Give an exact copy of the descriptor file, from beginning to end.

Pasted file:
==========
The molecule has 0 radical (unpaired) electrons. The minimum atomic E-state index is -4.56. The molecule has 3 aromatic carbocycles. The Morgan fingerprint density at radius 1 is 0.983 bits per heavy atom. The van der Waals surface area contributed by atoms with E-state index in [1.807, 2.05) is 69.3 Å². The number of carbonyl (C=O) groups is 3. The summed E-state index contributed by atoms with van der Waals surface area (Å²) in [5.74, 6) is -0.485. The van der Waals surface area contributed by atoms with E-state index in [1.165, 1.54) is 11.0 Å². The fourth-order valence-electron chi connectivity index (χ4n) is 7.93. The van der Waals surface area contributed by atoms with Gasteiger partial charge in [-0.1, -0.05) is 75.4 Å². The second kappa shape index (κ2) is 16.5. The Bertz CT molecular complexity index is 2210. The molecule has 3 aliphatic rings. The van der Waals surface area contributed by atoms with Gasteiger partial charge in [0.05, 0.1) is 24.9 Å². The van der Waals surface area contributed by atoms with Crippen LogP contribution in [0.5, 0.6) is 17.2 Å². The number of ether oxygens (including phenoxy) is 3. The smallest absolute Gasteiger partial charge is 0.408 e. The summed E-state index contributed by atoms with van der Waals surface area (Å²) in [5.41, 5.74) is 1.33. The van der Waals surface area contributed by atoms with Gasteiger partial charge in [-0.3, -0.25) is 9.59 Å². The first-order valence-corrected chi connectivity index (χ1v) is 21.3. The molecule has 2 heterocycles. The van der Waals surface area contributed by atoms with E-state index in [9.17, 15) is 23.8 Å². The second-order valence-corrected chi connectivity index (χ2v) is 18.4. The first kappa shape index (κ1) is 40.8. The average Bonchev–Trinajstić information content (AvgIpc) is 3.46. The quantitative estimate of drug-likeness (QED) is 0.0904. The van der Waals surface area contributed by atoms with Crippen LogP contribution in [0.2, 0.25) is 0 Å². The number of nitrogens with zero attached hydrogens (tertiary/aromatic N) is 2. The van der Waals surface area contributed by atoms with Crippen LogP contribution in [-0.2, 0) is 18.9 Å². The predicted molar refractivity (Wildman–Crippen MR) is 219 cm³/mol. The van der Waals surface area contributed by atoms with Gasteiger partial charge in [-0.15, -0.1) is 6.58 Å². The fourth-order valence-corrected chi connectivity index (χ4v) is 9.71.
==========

The molecule has 0 radical (unpaired) electrons. The minimum atomic E-state index is -4.56. The molecule has 3 aromatic carbocycles. The Morgan fingerprint density at radius 1 is 0.983 bits per heavy atom. The van der Waals surface area contributed by atoms with E-state index in [1.807, 2.05) is 69.3 Å². The number of carbonyl (C=O) groups is 3. The summed E-state index contributed by atoms with van der Waals surface area (Å²) in [5.74, 6) is -0.485. The van der Waals surface area contributed by atoms with E-state index in [1.165, 1.54) is 11.0 Å². The fourth-order valence-electron chi connectivity index (χ4n) is 7.93. The van der Waals surface area contributed by atoms with Gasteiger partial charge in [-0.1, -0.05) is 75.4 Å². The second kappa shape index (κ2) is 16.5. The Bertz CT molecular complexity index is 2210. The molecule has 3 aliphatic rings. The van der Waals surface area contributed by atoms with Gasteiger partial charge in [0.05, 0.1) is 24.9 Å². The van der Waals surface area contributed by atoms with Crippen LogP contribution in [0.5, 0.6) is 17.2 Å². The number of ether oxygens (including phenoxy) is 3. The smallest absolute Gasteiger partial charge is 0.408 e. The summed E-state index contributed by atoms with van der Waals surface area (Å²) in [5.41, 5.74) is 1.33. The van der Waals surface area contributed by atoms with Gasteiger partial charge in [-0.3, -0.25) is 9.59 Å². The first-order valence-corrected chi connectivity index (χ1v) is 21.3. The molecule has 2 heterocycles. The van der Waals surface area contributed by atoms with E-state index in [9.17, 15) is 23.8 Å². The second-order valence-corrected chi connectivity index (χ2v) is 18.4. The first kappa shape index (κ1) is 40.8. The average Bonchev–Trinajstić information content (AvgIpc) is 3.46. The quantitative estimate of drug-likeness (QED) is 0.0904. The van der Waals surface area contributed by atoms with Crippen LogP contribution in [0.2, 0.25) is 0 Å². The number of nitrogens with zero attached hydrogens (tertiary/aromatic N) is 2. The van der Waals surface area contributed by atoms with Crippen LogP contribution in [-0.2, 0) is 18.9 Å². The predicted molar refractivity (Wildman–Crippen MR) is 219 cm³/mol. The van der Waals surface area contributed by atoms with Gasteiger partial charge in [-0.15, -0.1) is 6.58 Å². The fourth-order valence-corrected chi connectivity index (χ4v) is 9.71.